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  • 1950. I am standing alone on the number 66 bus en route to McClymonds High School, 12th and Myrtle St. in Oakland CA. I have in hand a clipboard. I am asking bus passengers, mostly middle-aged black women, to sign a petition protesting that service on this line be curtailed between the hours of 7 pm to 12 midnight.

    “Stand up! Stand up! We’re sending you to school every day not to take second best from nobody. No second class service. No second class anything! Stand up!”

    This was the daily barrage from my grandparents.

    The bus company had posted a sign on the bus about the curtailment of service. Many of the women who rode the bus were domestic workers and either did not read the sign, or could not, and I took it upon myself to be the translator.

    I had asked many of the kids who rode the bus to help me gather signatures in protest. But I was swinging out there alone – and this is where my grandparents came in. They supported me 100%.

    “Present yourself in a dignified fashion. People will listen to you. They are encouraged by intelligent young people.”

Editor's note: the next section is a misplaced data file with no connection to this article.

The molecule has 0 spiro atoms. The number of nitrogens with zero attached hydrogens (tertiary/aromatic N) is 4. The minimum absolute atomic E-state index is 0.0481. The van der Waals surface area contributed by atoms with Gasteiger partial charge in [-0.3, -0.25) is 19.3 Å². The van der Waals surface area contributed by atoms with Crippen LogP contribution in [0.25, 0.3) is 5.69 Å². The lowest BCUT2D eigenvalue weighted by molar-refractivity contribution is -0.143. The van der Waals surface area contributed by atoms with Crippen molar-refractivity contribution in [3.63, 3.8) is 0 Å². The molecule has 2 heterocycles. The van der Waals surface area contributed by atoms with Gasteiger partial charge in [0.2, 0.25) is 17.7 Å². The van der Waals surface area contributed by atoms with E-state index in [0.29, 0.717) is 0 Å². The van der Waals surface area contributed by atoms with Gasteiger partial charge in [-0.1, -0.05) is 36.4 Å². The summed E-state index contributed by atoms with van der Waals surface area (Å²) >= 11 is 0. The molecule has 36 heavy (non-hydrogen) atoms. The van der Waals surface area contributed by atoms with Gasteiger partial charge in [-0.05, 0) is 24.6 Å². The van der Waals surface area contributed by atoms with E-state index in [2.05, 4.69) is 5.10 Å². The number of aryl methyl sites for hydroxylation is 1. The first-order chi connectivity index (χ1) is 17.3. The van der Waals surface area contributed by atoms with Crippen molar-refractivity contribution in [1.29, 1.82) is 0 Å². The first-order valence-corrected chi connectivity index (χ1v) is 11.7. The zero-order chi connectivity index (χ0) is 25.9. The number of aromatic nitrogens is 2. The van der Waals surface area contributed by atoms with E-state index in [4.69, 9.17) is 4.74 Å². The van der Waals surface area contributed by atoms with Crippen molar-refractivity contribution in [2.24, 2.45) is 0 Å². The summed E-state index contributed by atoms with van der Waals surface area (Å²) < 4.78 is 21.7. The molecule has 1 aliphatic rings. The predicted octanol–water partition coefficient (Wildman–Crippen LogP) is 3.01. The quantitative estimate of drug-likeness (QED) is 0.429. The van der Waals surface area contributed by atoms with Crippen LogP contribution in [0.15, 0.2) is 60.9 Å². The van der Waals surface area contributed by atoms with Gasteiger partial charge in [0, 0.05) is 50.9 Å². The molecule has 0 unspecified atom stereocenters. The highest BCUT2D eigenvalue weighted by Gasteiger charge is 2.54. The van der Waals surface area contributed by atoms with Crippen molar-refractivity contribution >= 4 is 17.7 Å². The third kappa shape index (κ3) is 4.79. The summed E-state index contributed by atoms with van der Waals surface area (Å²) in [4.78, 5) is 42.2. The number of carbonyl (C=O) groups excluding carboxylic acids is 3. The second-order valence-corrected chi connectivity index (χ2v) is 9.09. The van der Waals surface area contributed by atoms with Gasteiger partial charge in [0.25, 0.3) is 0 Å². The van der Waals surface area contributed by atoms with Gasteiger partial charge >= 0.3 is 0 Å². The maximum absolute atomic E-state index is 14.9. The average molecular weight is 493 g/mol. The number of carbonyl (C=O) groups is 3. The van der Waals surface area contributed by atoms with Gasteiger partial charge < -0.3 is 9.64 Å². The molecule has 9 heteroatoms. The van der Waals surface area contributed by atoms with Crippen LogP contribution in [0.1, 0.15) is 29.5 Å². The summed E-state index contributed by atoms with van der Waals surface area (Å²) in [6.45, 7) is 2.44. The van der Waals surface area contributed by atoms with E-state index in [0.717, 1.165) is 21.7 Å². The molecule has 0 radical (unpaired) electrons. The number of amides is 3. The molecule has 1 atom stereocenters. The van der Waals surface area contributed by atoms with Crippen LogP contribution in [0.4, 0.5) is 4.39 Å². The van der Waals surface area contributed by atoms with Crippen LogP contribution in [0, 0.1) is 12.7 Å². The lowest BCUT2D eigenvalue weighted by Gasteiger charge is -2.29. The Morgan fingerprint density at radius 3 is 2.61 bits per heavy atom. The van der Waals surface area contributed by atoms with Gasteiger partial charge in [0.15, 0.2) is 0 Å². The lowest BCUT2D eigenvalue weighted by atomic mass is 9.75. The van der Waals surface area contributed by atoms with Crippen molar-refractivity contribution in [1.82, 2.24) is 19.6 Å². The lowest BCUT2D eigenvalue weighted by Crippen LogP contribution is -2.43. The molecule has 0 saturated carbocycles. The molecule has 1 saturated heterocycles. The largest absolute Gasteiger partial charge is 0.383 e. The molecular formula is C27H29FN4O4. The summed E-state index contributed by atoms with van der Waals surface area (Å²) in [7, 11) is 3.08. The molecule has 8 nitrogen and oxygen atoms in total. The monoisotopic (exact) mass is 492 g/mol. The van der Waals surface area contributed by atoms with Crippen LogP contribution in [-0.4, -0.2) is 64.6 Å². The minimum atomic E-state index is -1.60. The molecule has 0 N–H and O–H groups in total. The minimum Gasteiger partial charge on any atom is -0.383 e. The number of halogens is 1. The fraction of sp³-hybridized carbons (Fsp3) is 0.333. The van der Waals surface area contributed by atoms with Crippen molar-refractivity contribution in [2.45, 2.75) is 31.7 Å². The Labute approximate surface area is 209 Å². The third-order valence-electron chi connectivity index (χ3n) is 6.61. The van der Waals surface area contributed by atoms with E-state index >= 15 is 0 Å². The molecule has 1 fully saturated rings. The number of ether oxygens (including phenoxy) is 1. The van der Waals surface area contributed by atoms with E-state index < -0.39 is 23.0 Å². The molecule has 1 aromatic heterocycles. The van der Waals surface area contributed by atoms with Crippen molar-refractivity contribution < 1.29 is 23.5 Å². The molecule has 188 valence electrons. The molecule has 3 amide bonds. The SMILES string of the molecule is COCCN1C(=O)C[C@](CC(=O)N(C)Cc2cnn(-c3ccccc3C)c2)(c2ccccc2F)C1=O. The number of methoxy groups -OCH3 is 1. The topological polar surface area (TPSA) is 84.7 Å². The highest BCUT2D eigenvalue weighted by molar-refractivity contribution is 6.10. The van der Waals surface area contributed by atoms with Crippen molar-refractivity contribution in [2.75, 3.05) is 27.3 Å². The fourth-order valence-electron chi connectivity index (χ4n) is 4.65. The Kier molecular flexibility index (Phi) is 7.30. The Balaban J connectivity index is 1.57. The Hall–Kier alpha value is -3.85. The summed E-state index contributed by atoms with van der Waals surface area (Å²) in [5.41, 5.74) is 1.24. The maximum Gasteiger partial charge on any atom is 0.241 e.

Like my grandparents, this point of view was echoed by my mentors, namely, Mr. Arthur Fletcher and members of the West Oakland Homeowners Association.

    These men were politically astute and knew that you had to know the different dimensions of any issue.

    I seized on the idea of taking my campaign to the churches, which were on the direct route of the bus line. Because people did not have automobiles they rode public transportation or they walked to evening service, and that bonded people together. What affected one person would inevitably affect someone else.

    Everybody willingly signed the petition.

    And after 2 weeks and I-don’t-know-how-many signatures, the bus company backed down.
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